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 Forum index » DIY Hardware and Software » Les Hall's Projects including eChucK
Breadboard Prototyping
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Joined: Oct 13, 2007
Posts: 6214
Location: near Austin, Tx, USA
Audio files: 267

PostPosted: Wed Oct 02, 2019 3:48 am    Post subject: Breadboard Prototyping
Subject description: Mental Gymnastics - Music Style
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I've always been a fan of breadboarding circuit designs. From college days through a brief engineering career and now my "middle ages" it has worked out well. Along the way I developed a few tricks to be shared with you in this thread.

To get things started, have a quick view of me teaching the first (and so far only) video of The Neat Freak Technique at double speed - funny.

https://youtu.be/KHQTkaCoQYs

More to follow.
Les


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Inventor
Stream Operator


Joined: Oct 13, 2007
Posts: 6214
Location: near Austin, Tx, USA
Audio files: 267

PostPosted: Thu Oct 03, 2019 6:00 am    Post subject: Reply with quote  Mark this post and the followings unread

In the photo from the previous post we saw tools and breadboards gathered up and placed on a work surface. That's our starting point; now let's begin with the physical breadboards.

In the image below we see the breadboards that I have selected for this project. These are from Adafruit and cost about $6 each. The one on the right holds a minimal LM386 speaker driver and speaker plus a quad opamp test circuit for checking that the LM386 works properly. The test circuit consists of an artificial ground with active buffer plus a relaxation oscillator.

Those circuits are implemented with the jumper wire technique in which you buy or make overly long wires for quickly and easily connecting parts together in the desired way. That's a good first step, however in the long term it's a disaster waiting to happen because it is so easy to remove connections by accident.

What is needed is a plan of action that somehow combines the ease of jumpers with the benefits of my "Neat Freak Technique" that we saw in the video linked in the previous post. Fortunately I've got it figured out. I'll take the tangled mess of the above mentioned circuit and rewire it in the Neat Freak Technique.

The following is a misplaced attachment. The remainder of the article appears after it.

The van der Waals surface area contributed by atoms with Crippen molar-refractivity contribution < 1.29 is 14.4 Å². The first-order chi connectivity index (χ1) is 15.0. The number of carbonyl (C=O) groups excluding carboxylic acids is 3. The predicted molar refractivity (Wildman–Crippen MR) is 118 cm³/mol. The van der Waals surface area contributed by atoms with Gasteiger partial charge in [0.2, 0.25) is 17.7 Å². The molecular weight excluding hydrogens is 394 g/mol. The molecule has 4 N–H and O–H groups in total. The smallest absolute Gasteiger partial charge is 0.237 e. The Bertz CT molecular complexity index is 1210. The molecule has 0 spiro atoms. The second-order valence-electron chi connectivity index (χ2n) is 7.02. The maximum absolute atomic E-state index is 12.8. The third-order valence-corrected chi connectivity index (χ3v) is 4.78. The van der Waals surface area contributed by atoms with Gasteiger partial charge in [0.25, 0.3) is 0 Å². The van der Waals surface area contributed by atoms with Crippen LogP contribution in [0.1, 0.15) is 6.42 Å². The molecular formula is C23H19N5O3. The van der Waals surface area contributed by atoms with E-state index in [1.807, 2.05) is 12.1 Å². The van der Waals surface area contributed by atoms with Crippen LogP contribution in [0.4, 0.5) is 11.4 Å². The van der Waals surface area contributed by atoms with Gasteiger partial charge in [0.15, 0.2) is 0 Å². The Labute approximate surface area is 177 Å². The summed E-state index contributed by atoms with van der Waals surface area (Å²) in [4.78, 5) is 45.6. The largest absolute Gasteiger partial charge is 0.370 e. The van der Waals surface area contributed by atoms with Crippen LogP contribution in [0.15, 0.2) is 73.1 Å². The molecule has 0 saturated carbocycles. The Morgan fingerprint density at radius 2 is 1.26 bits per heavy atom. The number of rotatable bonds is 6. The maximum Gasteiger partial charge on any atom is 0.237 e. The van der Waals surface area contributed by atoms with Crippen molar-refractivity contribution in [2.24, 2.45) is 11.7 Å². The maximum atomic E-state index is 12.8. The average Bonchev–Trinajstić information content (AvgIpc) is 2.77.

To do this requires a god place for the new circuit to go, so I've joined together three breadboards including one dual battery supply. The supply has battery holders for dual 6V supplies (4x1.5V AA batteries). This means the artificial ground is no longer required, freeing up some complexity.

And finally, the batteries are already adhered to the bottom of one breadboard and the other two arrange well below it. This, however, is not flat - it curves and will easily separate. So what is needed is a wood or plastic object to attach them together. More on that in the future.

Yours peacefully,
Les


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Starting circuits from previous work.
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Stream Operator


Joined: Oct 13, 2007
Posts: 6214
Location: near Austin, Tx, USA
Audio files: 267

PostPosted: Fri Oct 04, 2019 10:17 am    Post subject: Reply with quote  Mark this post and the followings unread

Addendum: please be aware that I've gotten into some quandries running amok regarding making time to take the next step, so it will be a short while before I can post a progress update.

Yours truly,
Les

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Posts: 6214
Location: near Austin, Tx, USA
Audio files: 267

PostPosted: Thu Oct 10, 2019 3:14 pm    Post subject: Reply with quote  Mark this post and the followings unread

Success! Why such excitement? Read on... The short story is that the circuit has the behavior of a self-limited feedback squeal with more than a few applications.

Running on USB instead of other power sources makes this design easy to operate by computer, powered hub, or wall socket power source. This +5V connection is routed from the M0 Trinket PCB to all the other sub circuits. The feedback loop consists of a microphone, the microcontroller,and an LM386 speaker driver.

Around and around goes the signal; mic to Trinket to speaker and back to the mic, etc. Lather, rinse, repeat as they say. In the feedback path we have delay in the Trinket that sets the electronic frequency and another source of frequency regulaton. These work together to cause some fun interactions like speaking into the mic and having the voice all morphed and mixed with the feedback; holding hands in proximity to the mic and speaker for a Thevenin-like behavior, and other fun tricks.

Have a look at the two photos below showing the final circuit. Note that some of the parts near the center are unused as they are spares or planned for future involvement. The connected photo shows how the circuit was originally created, and the separated photo shows a fortunate happenstance in which the speaker and mic can be placed apart for different (and measurably consistent) behavior.

On the upper left we have our LM386 speaker driver with gain pot for trimming behavior of the loop. Well, there are lots of other details to discuss, too many for one post so I'll be back soon with more observations and descriptions. Until then, farewell and happy breadboarding!

Yours truly,
Les


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Breadboards fully separated
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Breadboards connected together
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